One in six students across the country
is living in disease-ridden and unsafe accommodation, according to a national
survey carried out by the National Union of Students.
The "Housing and Health Survey 2001" found that 16 per cent of
students live in squalor, with their homes infested with pests such as
rats, mice and cockroaches. The results also showed that landlords
are not abiding by tenancy laws, with almost half of the students
interviewed having never seen a gas certificate and 20 per cent stating
they had no smoke detectors in the house.
Students are also having to live in squalor with 40 per cent coping with
mould in their kitchen, bathroom or bedroom and 50 per cent had no locks
on doors or windows. In conjunction with the NUS survey, a recent
investigation published last week showed that student digs were more than
30 times dirtier than pubs.
One metre of carpet in a student house contained two and a half kilos of
dirt and soil whereas the average pub had only 72 grams despite regular
spillage of drink and food.
Last Wednesday, students across Britain went to Westminster, on an NUS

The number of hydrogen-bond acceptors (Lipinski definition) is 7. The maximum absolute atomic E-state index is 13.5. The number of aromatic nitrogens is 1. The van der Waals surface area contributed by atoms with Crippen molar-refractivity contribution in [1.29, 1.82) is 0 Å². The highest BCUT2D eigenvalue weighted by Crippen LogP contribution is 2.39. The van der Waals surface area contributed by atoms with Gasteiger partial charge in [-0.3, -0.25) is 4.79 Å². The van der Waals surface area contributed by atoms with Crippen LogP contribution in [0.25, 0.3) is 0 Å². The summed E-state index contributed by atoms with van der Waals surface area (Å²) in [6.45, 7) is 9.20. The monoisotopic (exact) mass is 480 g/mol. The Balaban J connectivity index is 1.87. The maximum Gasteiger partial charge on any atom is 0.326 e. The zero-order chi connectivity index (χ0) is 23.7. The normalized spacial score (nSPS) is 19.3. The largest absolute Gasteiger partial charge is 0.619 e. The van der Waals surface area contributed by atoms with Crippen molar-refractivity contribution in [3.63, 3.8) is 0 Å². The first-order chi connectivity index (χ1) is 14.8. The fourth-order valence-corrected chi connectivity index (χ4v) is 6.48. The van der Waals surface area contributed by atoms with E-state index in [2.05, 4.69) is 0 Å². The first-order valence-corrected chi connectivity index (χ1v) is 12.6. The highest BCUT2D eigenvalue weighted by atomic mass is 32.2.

sponsored "Halloween House of Horrors" lobby, calling on
ministers to enforce a scheme of licensing for all housing with multiple
occupants. The protest was met with support from both sides of the
House of Commons.
The Roads in Sefton as we found
out, evenby walking down the street outside our offices, are
full of glass. It took us only two paces from our door to find
a smashed beer glass. We decided to walk around to find out
what type of glass is on our streets. When we were asked why
we where photographing the road by a few members of the public
ventured their comments. Jim from Southport. said
"Roads are in a
poor state of repair and glass is smashed all over them." One office staff member
in Southport said, "The state of Sefton's
roads is awful. With flooding due to the drains not being
cleaned regularly and glass on the roads because of bottles being smashed.
It is anyone's guess as to how we get away with driving to
work without an accident."
walk, we took in most of the town centre, many of the main roads were free
of glass, but the back roads were covered with it. Most of it on
the pavements, where young children walk and could cut themselves very easily.
It is not just confined though to Southport's town centre, but also in the
residential streets in Formby. Glass litters the pavements and
roads. Most of the glass is from Beer Bottles and Drink Bottles, but
this one I pictured above is from a car windscreen. Interestingly it
has been by the college now for five days! Remember, if you
have glass bottles, put them in the BIN!